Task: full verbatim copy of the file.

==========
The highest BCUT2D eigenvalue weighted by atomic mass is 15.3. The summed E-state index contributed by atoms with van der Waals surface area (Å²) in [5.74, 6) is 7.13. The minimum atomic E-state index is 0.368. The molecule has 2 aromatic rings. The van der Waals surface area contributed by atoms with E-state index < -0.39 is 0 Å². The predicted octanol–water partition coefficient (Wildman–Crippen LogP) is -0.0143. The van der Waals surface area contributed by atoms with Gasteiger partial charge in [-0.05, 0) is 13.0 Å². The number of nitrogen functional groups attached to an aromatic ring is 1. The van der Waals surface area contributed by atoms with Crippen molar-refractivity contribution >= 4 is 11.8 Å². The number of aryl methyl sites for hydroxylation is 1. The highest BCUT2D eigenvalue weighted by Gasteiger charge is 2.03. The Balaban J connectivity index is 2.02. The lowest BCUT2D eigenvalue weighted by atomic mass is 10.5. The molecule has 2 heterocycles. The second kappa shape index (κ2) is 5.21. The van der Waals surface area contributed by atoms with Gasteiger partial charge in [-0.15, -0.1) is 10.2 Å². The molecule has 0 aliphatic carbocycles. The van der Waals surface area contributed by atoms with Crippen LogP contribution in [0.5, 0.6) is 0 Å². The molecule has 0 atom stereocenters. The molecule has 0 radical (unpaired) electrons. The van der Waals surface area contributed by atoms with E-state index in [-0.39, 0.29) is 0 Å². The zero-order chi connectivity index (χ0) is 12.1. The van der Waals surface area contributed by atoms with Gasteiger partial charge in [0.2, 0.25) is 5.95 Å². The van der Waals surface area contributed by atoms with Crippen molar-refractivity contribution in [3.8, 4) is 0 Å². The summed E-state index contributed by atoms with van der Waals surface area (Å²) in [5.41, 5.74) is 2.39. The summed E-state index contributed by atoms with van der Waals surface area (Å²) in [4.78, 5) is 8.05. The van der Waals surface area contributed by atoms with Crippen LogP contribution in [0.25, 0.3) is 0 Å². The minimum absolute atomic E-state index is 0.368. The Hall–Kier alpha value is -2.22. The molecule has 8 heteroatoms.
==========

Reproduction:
The highest BCUT2D eigenvalue weighted by atomic mass is 15.3. The summed E-state index contributed by atoms with van der Waals surface area (Å²) in [5.74, 6) is 7.13. The minimum atomic E-state index is 0.368. The molecule has 2 aromatic rings. The van der Waals surface area contributed by atoms with E-state index < -0.39 is 0 Å². The predicted octanol–water partition coefficient (Wildman–Crippen LogP) is -0.0143. The van der Waals surface area contributed by atoms with Gasteiger partial charge in [-0.05, 0) is 13.0 Å². The number of nitrogen functional groups attached to an aromatic ring is 1. The van der Waals surface area contributed by atoms with Crippen molar-refractivity contribution >= 4 is 11.8 Å². The number of aryl methyl sites for hydroxylation is 1. The highest BCUT2D eigenvalue weighted by Gasteiger charge is 2.03. The Balaban J connectivity index is 2.02. The lowest BCUT2D eigenvalue weighted by atomic mass is 10.5. The molecule has 2 heterocycles. The second kappa shape index (κ2) is 5.21. The van der Waals surface area contributed by atoms with Gasteiger partial charge in [-0.15, -0.1) is 10.2 Å². The molecule has 0 aliphatic carbocycles. The van der Waals surface area contributed by atoms with Crippen LogP contribution in [0.5, 0.6) is 0 Å². The molecule has 0 atom stereocenters. The molecule has 0 radical (unpaired) electrons. The van der Waals surface area contributed by atoms with E-state index in [-0.39, 0.29) is 0 Å². The zero-order chi connectivity index (χ0) is 12.1. The van der Waals surface area contributed by atoms with Gasteiger partial charge in [0.2, 0.25) is 5.95 Å². The van der Waals surface area contributed by atoms with Crippen molar-refractivity contribution in [3.8, 4) is 0 Å². The summed E-state index contributed by atoms with van der Waals surface area (Å²) in [5.41, 5.74) is 2.39. The summed E-state index contributed by atoms with van der Waals surface area (Å²) in [4.78, 5) is 8.05. The van der Waals surface area contributed by atoms with Crippen LogP contribution in [0.25, 0.3) is 0 Å². The minimum absolute atomic E-state index is 0.368. The Hall–Kier alpha value is -2.22. The molecule has 8 heteroatoms.